November 18, 2012 – Thirty-Third Sunday in Ordinary Time
Dn 12:1-3; Ps 16:5, 8, 9-10, 11; Heb 10:11-14, 18; Mk 13:24-32
Today’s readings draw our attention to the end of the world and to the final judgment.
“At that time… Many of those who sleep in the dust shall awake; some shall live forever, others shall be an everlasting horror or disgrace. But the wise shall shine brightly like the splendor of the firmament, and those who lead the many to justice shall be like the stars forever” (first readings).
Often when we think of death and the afterlife we find ourselves scared because so much of it is unknown. How and when our own death will happen or, for that matter, when the world as we know it will end, scripture tells us, “But of the day or hour, no one knows, neither the angels in heaven, nor the Son, but only the Father” (gospel).
Yet there is no reason that such uncertainty should cause us any anxiety. Rather, readings like those we hear today ought simply to remind us that we were not made to live life on Earth forever. We were made to live in perfect unity with God in eternal glory. The world that we now live in will one day pass away, and when it does, we will look our maker face-to-face. It is truly an exciting reality, one that we ought to look forward to rather than dread.
When we reflect on today’s readings and the inevitability of death, we should focus on how we’ve lived the lives we have been given, how we live today and how we want to continue to live this earthly life.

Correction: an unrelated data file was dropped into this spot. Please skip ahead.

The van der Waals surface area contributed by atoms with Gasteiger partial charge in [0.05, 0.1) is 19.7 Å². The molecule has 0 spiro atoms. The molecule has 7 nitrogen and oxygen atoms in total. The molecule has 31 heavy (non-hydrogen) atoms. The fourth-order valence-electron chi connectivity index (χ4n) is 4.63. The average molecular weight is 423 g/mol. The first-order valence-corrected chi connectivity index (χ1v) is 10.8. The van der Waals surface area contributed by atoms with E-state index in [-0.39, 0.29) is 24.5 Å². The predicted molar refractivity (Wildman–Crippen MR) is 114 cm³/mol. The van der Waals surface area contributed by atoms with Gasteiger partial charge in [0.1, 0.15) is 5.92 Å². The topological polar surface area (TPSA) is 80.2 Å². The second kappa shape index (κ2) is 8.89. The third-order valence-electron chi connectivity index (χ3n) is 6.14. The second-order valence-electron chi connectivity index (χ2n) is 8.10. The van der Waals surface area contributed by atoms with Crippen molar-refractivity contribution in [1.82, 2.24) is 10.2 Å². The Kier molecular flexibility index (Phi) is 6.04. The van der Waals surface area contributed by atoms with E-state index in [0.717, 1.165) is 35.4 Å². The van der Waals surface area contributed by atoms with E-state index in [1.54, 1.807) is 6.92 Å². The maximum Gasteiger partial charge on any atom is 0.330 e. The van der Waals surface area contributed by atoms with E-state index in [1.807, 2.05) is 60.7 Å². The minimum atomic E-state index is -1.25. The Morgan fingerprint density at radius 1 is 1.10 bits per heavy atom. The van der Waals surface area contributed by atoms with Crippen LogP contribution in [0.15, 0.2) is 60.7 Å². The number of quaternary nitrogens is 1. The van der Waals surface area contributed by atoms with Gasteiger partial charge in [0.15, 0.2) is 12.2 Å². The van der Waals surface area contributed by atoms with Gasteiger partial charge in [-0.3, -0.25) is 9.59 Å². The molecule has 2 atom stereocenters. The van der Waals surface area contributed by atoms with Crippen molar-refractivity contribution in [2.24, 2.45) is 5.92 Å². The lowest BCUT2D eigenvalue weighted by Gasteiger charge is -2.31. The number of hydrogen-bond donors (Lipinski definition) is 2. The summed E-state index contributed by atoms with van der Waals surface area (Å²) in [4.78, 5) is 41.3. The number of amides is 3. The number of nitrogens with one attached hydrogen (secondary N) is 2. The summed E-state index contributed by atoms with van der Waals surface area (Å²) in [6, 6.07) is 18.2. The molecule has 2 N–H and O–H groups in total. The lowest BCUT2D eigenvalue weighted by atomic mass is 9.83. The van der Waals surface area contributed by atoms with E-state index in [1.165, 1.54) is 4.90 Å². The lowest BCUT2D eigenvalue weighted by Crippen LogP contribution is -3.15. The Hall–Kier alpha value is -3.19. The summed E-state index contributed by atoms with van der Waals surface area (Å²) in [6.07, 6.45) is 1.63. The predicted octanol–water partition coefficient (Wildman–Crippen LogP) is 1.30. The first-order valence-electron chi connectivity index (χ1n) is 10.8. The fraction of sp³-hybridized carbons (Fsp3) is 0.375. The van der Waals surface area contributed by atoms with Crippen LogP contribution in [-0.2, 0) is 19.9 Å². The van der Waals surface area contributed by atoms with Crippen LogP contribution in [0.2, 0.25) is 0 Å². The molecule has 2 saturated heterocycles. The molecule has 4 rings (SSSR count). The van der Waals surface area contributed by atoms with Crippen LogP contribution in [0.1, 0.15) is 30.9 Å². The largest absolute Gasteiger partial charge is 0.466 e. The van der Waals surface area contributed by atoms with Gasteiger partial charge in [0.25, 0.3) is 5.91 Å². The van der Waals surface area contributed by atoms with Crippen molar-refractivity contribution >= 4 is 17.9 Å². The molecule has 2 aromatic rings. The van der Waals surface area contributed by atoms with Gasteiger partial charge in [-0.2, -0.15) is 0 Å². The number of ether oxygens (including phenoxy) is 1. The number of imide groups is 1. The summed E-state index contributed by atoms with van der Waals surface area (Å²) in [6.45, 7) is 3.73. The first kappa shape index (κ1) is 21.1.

“Be vigilant at all times and pray that you have the strength to stand before the Son of Man” (gospel acclamation).
We were not made for this world, but we were put here for a reason. We are still here for a reason. God wants us to be His hands and feet on the earth, to spread His love, His joy, His truth, to bring others to Him, to aid others in their walk with Christ and to grow closer to Christ ourselves. We have a mission here and now, and it is a noble one. It is a vital one. If we are to call ourselves Christian disciples and if we are to live our call of discipleship through the stewardship way of life, then we must give all we have – our time, our talents, and our treasure back to God in gratitude for the lives He has given us and use our lives for His greater glory, helping others encounter Christ through our words and actions.
If we live this way, if we live for Christ, giving our all to serve Him, then our face-to-face meeting with God will not have one inkling of a scary moment. It will be the most amazing moment of our lives as God can look us in the face pleased with how we’ve lived, pleased with what we done with the gifts He has given us. To have such a meeting, that should be our goal here and now. That should be our focus as we reflect on the readings today.
How are we using the gifts God has given us? Are we truly appreciating them as gifts from God and using them as such? For that is what we are called to do as Christian disciples today